The copyright holder for this preprint is the author/funder, who has granted bioRxiv a license to display the preprint in perpetuity. It is made available under a CC-BY 4.0 International license. Background The advent of next-generation sequencing technologies has opened new avenues for clinical genomics research. In particular, as sequencing costs continue to decrease, an ever-growing number of clinical genomics institutes now rely on DNA sequencing studies at varying scales - genome, exome, mendeliome - for uncovering disease-associated variants or genes, in both rare and non-rare diseases.A common methodology for identifying such variants or genes is to rely on genetic association studies (GAS), that test whether allele or genotype frequencies differ between two groups of individuals, usually diseased subjects and healthy controls. Current bioinformatics tools for performing GAS are designed to run on standalone machines, and do not scale well with the increasing size of study designs and the search for multi-locus genetic associations. More efficient distributed and scalable data analysis solutions are needed to address this challenge. Results We developed a Big Data solution stack for distributing computations in genetic association studies, that address both single and multi-locus associations. The proposed stack, called DiGeST (Distributed Gene/variant Scoring Tool) is divided in two main components: a Hadoop/Spark high-performance computing back-end for efficient data storage and distributed computing, and a Web front-end providing users with a rich set of options to filter, compare and explore exome data from different sample populations. Using exome data from the 1000 Genomes Project, we show that our distributed implementation smoothly scales with computing resources. We make the resulting software stack Open-Source, and provide virtualisation scripts to run the complete environment both on standalone machine or Hadoop-based cluster. Conclusions Hadoop/Spark provides a powerful and well-suited distributed computing framework for genetic association studies. Our work illustrates the flexibility, ease of use and scalability of the framework, and more generally advocates for its wider adoption in bioinformatics pipelines.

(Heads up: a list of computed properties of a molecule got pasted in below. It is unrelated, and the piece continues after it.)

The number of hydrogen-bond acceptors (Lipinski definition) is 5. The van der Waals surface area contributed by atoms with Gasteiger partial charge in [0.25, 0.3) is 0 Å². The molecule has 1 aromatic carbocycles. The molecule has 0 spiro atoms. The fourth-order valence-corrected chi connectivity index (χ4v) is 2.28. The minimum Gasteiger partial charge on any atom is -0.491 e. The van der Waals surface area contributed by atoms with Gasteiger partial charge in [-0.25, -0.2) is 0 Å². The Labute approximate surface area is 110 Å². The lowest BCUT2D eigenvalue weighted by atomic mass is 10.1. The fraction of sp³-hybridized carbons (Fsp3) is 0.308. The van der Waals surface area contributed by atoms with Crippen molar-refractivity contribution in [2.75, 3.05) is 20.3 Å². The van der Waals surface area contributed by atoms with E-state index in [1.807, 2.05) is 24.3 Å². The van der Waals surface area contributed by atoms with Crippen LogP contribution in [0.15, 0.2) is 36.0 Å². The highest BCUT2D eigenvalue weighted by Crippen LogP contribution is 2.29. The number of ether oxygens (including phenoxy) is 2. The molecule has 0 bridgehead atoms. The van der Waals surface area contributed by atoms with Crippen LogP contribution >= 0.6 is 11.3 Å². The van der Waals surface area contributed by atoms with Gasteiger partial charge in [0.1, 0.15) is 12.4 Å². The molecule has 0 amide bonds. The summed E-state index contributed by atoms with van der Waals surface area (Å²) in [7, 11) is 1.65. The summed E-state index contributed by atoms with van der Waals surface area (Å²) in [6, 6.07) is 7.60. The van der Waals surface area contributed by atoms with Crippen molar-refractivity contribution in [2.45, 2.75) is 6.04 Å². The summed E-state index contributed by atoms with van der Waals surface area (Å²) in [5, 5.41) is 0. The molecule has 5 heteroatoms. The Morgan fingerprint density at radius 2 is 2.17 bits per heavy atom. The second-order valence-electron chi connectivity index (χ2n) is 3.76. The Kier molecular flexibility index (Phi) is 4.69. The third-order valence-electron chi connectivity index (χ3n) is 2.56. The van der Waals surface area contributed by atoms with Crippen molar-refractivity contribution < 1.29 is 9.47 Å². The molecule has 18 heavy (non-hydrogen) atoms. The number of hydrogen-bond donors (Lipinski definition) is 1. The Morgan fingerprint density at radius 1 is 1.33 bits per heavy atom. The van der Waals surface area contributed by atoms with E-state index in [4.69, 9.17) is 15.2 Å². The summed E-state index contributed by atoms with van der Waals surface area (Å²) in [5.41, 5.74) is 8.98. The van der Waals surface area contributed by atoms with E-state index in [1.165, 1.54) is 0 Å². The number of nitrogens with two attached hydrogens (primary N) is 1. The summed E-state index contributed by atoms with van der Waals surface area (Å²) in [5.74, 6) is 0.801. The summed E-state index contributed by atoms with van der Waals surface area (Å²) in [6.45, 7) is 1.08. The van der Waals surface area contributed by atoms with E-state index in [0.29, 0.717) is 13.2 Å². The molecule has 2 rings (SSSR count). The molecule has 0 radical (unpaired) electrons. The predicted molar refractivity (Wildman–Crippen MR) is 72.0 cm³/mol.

Borgne, Y.-A. L., Helaers, R., Lenaerts, T., Abramowicz, M., Smits, G., & Bontempi, G. (2017). DiGeST: Distributed Computing for Scalable Gene and Variant Ranking with Hadoop/Spark. BioRxiv, 168633. https://doi.org/10.1101/168633